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A Link From a Listener

D sent the following:

I read this article in full:


The article is dated april 5th of this year in the magazine and 2nd of april online.

Refers firstly to an old book (pub. 1988) "The Collapse of Complex Societies" by Joseph Tainter of University of Utah, Salt Lake City.

He holds that all civilisations develop more layers of complexity until they are crushed under their own weight. Ours has only grown so big because of the free ride that oil has given us.

If crops fail, and rain is patchy, build irrigation canals. When they silt up, organise dredging crews. When the bigger crop yeilds lead to a bigger population, build more canals. When there are too many for ad-hoc repairs, install a management bureaucracy, and tax people to pay for it. When they complain, invent tax inspectors and a system to record the sums paid.


There is, however, a price to be paid. Every extra layer of organisation imposes a cost in terms of energy, the common currency of all huiman efforts.

The article later talks about how societies can move from hierarchies to networks but that the evidence suggests that this can make things worse. Your friend, Thomas Homer-Dixon is also quoted in this article.

Can you find NewScientist in your local library?



Thank you, D. I think it would be pretty presumptuous of me to claim Thomas Homer-Dixon as a friend. I've read and found great value in his book, The Upside of Down: Catastrophe, Creativity, and the Renewal of Civilization, and I've had one conversation with him, which you can hear in episode 36 of the C-Realm Podcast, but we've never met face to face, nor have we carried on any sort of on-going correspondence.

Multiple C-Realm guests have made mention of Joseph Tainter's book. I list it in the C-Realm Amazon Store under "Guest and Listener Recommendations" with Dmitry Orlov as the person who recommended it. That was in the context of our discussion in episode 96: Kollapsnik & the Ripping Yarn. If you haven't heard that episode or don't remember it, you might want to give it a listen or go and read Dmitry's essay The Five Stages of Collapse. It has a renewed relevance given the on-going catastrophe in the financial markets and the reportedly urgent need to pass unread legislation that will throw seven hundred billion dollars at the goal of preventing total collapse of the money-for-nothing economy.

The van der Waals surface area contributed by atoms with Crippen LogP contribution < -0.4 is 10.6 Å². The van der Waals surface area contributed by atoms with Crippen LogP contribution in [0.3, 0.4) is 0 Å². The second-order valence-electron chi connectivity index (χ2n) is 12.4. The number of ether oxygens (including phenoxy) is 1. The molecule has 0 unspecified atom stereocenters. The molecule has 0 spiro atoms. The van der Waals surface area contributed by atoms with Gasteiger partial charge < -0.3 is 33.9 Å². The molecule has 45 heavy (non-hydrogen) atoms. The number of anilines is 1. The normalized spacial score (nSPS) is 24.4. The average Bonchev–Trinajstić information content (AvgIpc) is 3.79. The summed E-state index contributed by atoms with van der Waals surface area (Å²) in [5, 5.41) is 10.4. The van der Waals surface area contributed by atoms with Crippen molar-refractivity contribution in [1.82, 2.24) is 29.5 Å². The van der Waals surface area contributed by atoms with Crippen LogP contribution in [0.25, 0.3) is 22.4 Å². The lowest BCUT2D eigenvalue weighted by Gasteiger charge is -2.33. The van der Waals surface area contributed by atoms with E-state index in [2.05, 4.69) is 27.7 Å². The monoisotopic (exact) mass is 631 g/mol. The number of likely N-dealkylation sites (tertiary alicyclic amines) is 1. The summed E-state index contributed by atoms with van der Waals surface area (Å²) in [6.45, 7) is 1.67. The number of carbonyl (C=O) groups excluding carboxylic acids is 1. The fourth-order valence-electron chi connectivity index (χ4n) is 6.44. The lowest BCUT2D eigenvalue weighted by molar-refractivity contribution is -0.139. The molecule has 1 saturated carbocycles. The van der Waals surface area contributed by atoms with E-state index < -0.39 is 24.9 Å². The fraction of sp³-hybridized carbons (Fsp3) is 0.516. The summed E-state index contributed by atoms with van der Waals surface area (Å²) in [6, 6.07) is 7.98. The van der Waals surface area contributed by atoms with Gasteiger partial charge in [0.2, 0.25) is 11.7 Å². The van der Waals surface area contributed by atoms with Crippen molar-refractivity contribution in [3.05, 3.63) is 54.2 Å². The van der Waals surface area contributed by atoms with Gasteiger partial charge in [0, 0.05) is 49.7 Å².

I have not yet read the article to which you linked, but when I do, I may come back and expand upon this entry.



( 2 comments — Leave a comment )
Sep. 24th, 2008 03:17 am (UTC)
Good Books on Collapse; Information Discovery

Coping With Collapse:

I thought this picture humorously sums up humanity's broad perspective on societal collapse. The link goes to a post in the 'Reality Sandwich' website, which contains links to some useful books about collapse.
These include titles such as:

  • Economic and planetary collapse: Is it a therapeutic issue? by Kathy McMahon, Psy.D.

  • "Recession, Depression, Collapse: What's Fear Got To Do With It?"
    by Carolyn Baker

  • "The Waking Up Syndrome"
    by Sarah Anne Edwards and Linda Buzzell

  • "How to be Radical? - An interview with Todd Gitlin and George Monbiot"

By the way, I often find new books of interest by searching for related books on the social networking site for bibliophiles; LibraryThing.com. Oddly, none of the titles above come up. But for a book like 'Collapse ...' by Jared Diamond there is always a list of good recommendations, [link here] based on what LibraryThing users have in their collective libraries.

I highly recommend LibraryThing as a tool for people who are reading into new topics, such as those that are developed in the c-Realm podcasts, because it allows them to take one good book and use it to discover related material, previously unknown to them.

Sep. 24th, 2008 09:39 am (UTC)
Re: Good Books on Collapse; Information Discovery
Here's a link to John Michael Greer's "The Long Descent: A User’s Guide to the End of the Industrial Age" in LibraryThing.

There seem to be no recommendations as of yet, because it's quite new. There are 5 users on LT, who own this book. If there are no automatically generated recommendations, and you want to explore the area more, perhaps it is worth looking at these users and seeing what they have in their libraries, and what they like/dislike most.

( 2 comments — Leave a comment )

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